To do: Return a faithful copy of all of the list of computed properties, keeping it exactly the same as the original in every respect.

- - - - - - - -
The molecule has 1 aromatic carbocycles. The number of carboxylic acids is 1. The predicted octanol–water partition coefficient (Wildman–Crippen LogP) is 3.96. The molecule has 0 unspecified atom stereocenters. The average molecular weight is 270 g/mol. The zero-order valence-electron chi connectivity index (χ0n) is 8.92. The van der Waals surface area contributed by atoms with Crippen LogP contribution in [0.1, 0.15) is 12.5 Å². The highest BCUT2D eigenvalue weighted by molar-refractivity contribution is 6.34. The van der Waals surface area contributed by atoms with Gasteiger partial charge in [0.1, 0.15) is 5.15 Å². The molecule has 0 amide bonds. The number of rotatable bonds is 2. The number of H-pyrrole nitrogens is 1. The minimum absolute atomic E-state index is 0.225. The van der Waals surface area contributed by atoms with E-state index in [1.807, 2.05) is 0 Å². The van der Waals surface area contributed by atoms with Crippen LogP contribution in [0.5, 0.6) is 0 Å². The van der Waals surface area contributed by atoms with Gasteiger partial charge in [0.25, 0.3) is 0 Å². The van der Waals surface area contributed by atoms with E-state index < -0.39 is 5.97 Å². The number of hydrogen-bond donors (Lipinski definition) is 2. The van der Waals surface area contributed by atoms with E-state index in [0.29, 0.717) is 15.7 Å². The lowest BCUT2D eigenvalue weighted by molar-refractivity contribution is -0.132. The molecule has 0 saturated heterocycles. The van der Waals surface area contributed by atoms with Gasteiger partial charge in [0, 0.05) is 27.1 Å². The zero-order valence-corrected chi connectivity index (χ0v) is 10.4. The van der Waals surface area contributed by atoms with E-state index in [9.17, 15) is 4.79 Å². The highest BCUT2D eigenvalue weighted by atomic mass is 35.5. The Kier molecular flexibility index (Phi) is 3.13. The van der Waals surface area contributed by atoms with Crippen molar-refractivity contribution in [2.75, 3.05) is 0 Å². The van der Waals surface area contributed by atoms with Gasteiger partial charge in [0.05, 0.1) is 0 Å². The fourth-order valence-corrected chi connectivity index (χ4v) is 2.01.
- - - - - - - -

The molecule has 1 aromatic carbocycles. The number of carboxylic acids is 1. The predicted octanol–water partition coefficient (Wildman–Crippen LogP) is 3.96. The molecule has 0 unspecified atom stereocenters. The average molecular weight is 270 g/mol. The zero-order valence-electron chi connectivity index (χ0n) is 8.92. The van der Waals surface area contributed by atoms with Crippen LogP contribution in [0.1, 0.15) is 12.5 Å². The highest BCUT2D eigenvalue weighted by molar-refractivity contribution is 6.34. The van der Waals surface area contributed by atoms with Gasteiger partial charge in [0.1, 0.15) is 5.15 Å². The molecule has 0 amide bonds. The number of rotatable bonds is 2. The number of H-pyrrole nitrogens is 1. The minimum absolute atomic E-state index is 0.225. The van der Waals surface area contributed by atoms with E-state index in [1.807, 2.05) is 0 Å². The van der Waals surface area contributed by atoms with Crippen LogP contribution in [0.5, 0.6) is 0 Å². The van der Waals surface area contributed by atoms with Gasteiger partial charge in [0.25, 0.3) is 0 Å². The van der Waals surface area contributed by atoms with E-state index < -0.39 is 5.97 Å². The number of hydrogen-bond donors (Lipinski definition) is 2. The van der Waals surface area contributed by atoms with E-state index in [0.29, 0.717) is 15.7 Å². The lowest BCUT2D eigenvalue weighted by molar-refractivity contribution is -0.132. The molecule has 0 saturated heterocycles. The van der Waals surface area contributed by atoms with Gasteiger partial charge in [0, 0.05) is 27.1 Å². The zero-order valence-corrected chi connectivity index (χ0v) is 10.4. The van der Waals surface area contributed by atoms with E-state index in [9.17, 15) is 4.79 Å². The highest BCUT2D eigenvalue weighted by atomic mass is 35.5. The Kier molecular flexibility index (Phi) is 3.13. The van der Waals surface area contributed by atoms with Crippen molar-refractivity contribution in [2.75, 3.05) is 0 Å². The van der Waals surface area contributed by atoms with Gasteiger partial charge in [0.05, 0.1) is 0 Å². The fourth-order valence-corrected chi connectivity index (χ4v) is 2.01.